454 U.S. 139 (1981), 81-1377, Weinberger v. Catholic Action of Hawaii/Peace Education Project
|Docket Nº:||No. 81-1377|
|Citation:||454 U.S. 139, 102 S.Ct. 197, 70 L.Ed.2d 298|
|Party Name:||Weinberger v. Catholic Action of Hawaii/Peace Education Project|
|Case Date:||December 01, 1981|
|Court:||United States Supreme Court|
Argued October 13, 1981
CERTIORARI TO THE UNITED STATES COURT OF APPEALS FOR
THE NINTH CIRCUIT
Section 102(2)(C) of the National Environmental Policy Act of 1969 (NEPA) requires all federal agencies, "to the fullest extent possible," to include an Environmental Impact Statement (EIS) in proposals for major federal actions significantly affecting the environment, and also requires the EIS to be made available to the public, subject to the provisions of the Freedom of Information Act (FOIA). With respect to the construction in Hawaii of new ammunition and weapons storage facilities containing magazines capable of storing nuclear weapons, the Navy prepared an Environmental Impact Assessment, which concluded that the new facilities would have no significant environmental impact, and therefore no EIS was prepared. Because the information is classified for national security reasons, the Navy's regulations forbid it either to admit or to deny that nuclear weapons are actually stored at the now-completed facilities. Before construction of the facilities was completed, respondents brought an action in Federal District Court seeking an injunction against the building of the facilities until an EIS had been filed. The District Court held that, in view of, inter alia, the Navy's own regulations, the Navy had complied with NEPA "to the fullest extent possible" within the meaning of 102(2)(C). The Court of Appeals reversed, holding that § 102(2)(C) requires the Navy to prepare and release to the public a "Hypothetical Environmental [102 S.Ct. 200] Impact Statement" with regard to a facility capable of storing nuclear weapons.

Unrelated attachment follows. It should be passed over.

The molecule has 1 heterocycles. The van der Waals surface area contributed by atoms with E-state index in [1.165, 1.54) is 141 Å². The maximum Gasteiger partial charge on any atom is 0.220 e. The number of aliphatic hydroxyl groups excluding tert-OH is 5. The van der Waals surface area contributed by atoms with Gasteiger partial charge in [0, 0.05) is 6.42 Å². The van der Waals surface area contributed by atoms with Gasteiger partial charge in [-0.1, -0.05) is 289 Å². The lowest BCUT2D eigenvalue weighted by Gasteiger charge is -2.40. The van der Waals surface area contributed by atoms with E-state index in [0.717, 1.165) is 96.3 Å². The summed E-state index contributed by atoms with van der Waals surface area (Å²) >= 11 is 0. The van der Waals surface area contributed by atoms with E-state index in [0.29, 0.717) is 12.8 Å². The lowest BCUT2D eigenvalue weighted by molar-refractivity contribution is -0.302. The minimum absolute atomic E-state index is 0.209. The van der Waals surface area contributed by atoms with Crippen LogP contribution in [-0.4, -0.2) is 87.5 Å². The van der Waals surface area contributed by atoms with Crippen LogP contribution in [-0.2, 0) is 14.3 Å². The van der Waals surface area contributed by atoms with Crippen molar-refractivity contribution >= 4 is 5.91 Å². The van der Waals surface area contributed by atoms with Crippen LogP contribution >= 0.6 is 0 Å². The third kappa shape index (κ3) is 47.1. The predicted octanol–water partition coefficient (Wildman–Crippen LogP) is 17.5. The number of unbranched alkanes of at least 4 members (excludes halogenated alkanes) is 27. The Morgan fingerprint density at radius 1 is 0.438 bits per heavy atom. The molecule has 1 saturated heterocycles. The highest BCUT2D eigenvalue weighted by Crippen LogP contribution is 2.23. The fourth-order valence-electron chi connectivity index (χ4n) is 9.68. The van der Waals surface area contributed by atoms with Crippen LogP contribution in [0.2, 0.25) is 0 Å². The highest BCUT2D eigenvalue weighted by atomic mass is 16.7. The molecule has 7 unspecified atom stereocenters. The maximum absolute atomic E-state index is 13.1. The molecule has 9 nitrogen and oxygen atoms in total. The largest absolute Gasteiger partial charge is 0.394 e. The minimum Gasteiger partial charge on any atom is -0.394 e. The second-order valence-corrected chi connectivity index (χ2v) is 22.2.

Held: The Court of Appeals erred in requiring the Navy to prepare and release to the public a "Hypothetical Environmental Impact Statement." Pp. 143-147.
(a) In inventing such a statement, the Court of Appeals departed from Congress' express intent manifested by the explicit language in § 102(2)(C) providing that public disclosure of an EIS should be governed by the FOIA. Here, Exemption 1 of the FOIA, which exempts from disclosure classified material dealing with national security, such as information relating to the storage of nuclear weapons, is applicable. Pp. 143-145.
(b) Moreover, by requiring such a statement, the Court of Appeals required the production of a document that would not exist save for what that court thought to be NEPA's disclosure requirements. If the Navy would not be required by the FOIA to release an EIS were one already prepared, it is obviously not required to prepare a "hypothetical" EIS nowhere mentioned in NEPA. P. 145.
(c) The Navy is not required to prepare an EIS simply because the facilities in question are "nuclear capable," but rather it is the proposal to store nuclear weapons at those facilities that would trigger the obligation to prepare an EIS. Here, it has not been and cannot be established whether the Navy had made such a proposal. P. 146.